While I may not be a big fan of Jewish food, the truth is I’m quite fond of what are considered Jewish breads. From bagels to bialys, rye bread, pumpernickel, and challah, I love it all.

Because the Bay Area isn’t exactly famous for Jewish breads, making them yourself can be very satisfying. Two books out right now are worth taking a look at in this regard. Secrets of a Jewish Baker is a reprint of the 1994 James Beard award-winning baking book. While not limited to Jewish-style breads, it is a survey of 125 breads from around the world. Each bread has separate instructions for making it using a stand mixer, food processor or by hand. There is also an interesting section in the back called “A Morning of Baking” that shows with a detailed timeline, how you can make 4-5 loaves of bread (sometimes one is for muffins or coffeecake) in the space of about 21/2 to 4 hours.

Secrets of a Jewish Baker has plenty of quick breads, biscuits and muffins in addition to sourdough breads, including rye breads, challah, pretzels and more. Because author George Greenstein is a retired third-generation professional baker, his knowledge is deep and broad. This is just a great all-around baking book to add to your collection.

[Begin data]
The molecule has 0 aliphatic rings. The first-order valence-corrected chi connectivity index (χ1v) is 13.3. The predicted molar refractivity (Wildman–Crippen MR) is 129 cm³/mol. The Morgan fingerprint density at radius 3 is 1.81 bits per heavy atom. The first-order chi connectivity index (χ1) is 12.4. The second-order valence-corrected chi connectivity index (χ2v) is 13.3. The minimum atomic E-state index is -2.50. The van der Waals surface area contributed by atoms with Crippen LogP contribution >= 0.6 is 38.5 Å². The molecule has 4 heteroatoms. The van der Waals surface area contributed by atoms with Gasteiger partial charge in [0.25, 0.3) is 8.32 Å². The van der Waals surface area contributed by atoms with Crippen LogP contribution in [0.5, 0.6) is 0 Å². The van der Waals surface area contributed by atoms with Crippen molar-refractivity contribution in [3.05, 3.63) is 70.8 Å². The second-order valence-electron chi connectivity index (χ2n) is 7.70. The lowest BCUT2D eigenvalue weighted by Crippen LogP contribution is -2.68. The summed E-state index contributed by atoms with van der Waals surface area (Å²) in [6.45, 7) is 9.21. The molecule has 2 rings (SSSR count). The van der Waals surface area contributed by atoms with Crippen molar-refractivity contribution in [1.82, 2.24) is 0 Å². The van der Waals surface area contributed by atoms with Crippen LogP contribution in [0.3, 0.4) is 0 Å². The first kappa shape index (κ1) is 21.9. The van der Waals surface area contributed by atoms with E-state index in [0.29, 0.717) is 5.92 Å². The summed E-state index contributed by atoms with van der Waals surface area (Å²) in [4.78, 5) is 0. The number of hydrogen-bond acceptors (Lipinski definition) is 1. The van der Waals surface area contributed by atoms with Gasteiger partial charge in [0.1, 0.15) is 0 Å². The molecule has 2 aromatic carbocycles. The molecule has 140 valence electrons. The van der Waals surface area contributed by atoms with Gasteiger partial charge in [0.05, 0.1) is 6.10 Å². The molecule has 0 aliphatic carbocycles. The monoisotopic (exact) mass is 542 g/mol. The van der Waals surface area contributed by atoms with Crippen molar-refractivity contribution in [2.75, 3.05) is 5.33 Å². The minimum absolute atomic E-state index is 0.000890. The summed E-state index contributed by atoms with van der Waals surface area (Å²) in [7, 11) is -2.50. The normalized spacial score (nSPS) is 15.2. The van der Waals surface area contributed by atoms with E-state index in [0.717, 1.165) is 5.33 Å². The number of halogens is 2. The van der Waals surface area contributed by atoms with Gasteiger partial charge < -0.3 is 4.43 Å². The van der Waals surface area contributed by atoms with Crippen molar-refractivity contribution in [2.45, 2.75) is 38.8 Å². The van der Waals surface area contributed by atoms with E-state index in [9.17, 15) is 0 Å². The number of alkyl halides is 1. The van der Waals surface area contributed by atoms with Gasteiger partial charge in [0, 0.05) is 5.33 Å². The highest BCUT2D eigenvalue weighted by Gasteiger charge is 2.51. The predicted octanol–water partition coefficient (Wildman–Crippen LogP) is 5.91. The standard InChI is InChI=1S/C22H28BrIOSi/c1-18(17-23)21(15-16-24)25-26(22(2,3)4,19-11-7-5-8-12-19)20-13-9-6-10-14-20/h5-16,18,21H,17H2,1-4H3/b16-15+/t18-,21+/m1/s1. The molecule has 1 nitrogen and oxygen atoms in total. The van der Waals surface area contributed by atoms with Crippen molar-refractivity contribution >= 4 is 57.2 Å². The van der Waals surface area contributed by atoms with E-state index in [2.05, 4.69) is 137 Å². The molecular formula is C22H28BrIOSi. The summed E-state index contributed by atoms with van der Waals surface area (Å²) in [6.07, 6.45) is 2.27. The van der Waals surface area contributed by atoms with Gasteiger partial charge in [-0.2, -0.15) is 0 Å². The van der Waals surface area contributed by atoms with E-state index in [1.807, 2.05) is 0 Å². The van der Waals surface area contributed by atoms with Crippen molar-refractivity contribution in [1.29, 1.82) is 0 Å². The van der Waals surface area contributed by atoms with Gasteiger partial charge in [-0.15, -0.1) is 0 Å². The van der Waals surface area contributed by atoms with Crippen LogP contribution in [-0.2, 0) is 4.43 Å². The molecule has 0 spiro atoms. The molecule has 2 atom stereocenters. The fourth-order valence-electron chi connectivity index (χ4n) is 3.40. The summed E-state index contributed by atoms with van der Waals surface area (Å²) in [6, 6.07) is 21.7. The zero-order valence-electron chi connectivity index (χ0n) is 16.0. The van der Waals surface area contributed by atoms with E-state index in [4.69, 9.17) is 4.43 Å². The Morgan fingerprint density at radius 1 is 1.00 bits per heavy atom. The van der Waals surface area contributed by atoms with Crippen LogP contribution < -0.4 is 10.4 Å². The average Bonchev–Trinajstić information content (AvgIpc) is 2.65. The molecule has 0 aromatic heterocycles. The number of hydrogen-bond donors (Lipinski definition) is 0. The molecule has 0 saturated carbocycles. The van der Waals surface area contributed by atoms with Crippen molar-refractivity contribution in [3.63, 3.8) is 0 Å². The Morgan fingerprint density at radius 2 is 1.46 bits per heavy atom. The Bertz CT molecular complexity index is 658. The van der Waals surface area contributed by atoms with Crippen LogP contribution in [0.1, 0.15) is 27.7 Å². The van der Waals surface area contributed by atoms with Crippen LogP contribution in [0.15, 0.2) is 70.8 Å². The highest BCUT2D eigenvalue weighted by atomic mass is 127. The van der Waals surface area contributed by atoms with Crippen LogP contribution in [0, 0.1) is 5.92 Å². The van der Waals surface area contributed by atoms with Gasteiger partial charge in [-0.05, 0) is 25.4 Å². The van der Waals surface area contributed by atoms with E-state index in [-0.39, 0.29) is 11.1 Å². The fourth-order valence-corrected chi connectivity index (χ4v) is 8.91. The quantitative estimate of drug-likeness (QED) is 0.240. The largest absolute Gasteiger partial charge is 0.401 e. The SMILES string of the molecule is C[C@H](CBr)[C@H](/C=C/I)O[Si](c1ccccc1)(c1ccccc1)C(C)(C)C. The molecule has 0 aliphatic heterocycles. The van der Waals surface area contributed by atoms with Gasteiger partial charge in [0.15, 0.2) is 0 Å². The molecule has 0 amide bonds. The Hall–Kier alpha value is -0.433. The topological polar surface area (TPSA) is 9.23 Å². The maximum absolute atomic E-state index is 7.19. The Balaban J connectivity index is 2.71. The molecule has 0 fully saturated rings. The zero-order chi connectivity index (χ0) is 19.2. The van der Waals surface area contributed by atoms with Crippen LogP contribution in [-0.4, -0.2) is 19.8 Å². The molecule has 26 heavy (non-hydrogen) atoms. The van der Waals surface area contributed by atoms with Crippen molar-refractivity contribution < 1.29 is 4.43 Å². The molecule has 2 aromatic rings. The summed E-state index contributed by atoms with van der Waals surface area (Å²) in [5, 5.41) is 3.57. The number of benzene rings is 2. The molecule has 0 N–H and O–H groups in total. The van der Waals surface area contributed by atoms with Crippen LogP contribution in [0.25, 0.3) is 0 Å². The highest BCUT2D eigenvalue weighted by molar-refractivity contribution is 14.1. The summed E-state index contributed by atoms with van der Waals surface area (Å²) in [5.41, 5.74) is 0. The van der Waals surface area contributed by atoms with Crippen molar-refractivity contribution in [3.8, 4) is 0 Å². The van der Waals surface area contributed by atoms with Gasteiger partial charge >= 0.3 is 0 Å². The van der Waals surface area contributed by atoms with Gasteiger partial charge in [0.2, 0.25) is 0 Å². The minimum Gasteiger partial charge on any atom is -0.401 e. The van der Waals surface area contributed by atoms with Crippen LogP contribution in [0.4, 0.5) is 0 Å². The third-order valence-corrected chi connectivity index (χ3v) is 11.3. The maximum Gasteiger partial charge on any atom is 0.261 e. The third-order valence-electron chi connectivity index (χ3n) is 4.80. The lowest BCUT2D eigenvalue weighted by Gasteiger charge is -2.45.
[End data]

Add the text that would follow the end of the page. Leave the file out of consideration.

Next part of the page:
The second book is a bit more unusual. It is dedicated to one specific bread–challah. A Taste of Challah is subtitled a comprehensive guide to challah and bread baking and I’m not sure I would agree. For one thing, the basic recipe is an eggless version of challah and makes 6 loaves. This is great for some cooks I’m sure, but for many households it’s just too much. The book has a ton of illustrated instructions for how to form the bread into a myriad of shapes and sizes including braids, an edible bread basket, a pull apart loaf and rolls.

A Taste of Challah has a section on health breads, though no rich egg version of challah that I prefer. There are some other recipes for breads like bagels, bobka, and quite a few middle eastern breads. Because challah is a bread served during holidays, especially the sabbath, there is a section on blessings over the bread too. If you are a real challah enthusiast you might want to check this book out, but if you are looking for a more practical recipe–I’d stick with the one in Secrets of A Jewish Baker.

  • shuna fish lydon

    Mmmmmm challah!

    At the last Baker’s Dozen meeting I watched Evie Lieb (a baking instructor based in Sacramento) lovingly talk about and demonstrate a number of challah techniques. For some reason I had it in my head that it was much closer to brioche than it is.

    Now I understand all the braiding– it has religious holiday/family events connotations.

  • Foodie Pam

    If you are interested in seeing the “Challah” recipe from “Secrets of a Jewish Baker you can find it here.

Sponsored by

Become a KQED sponsor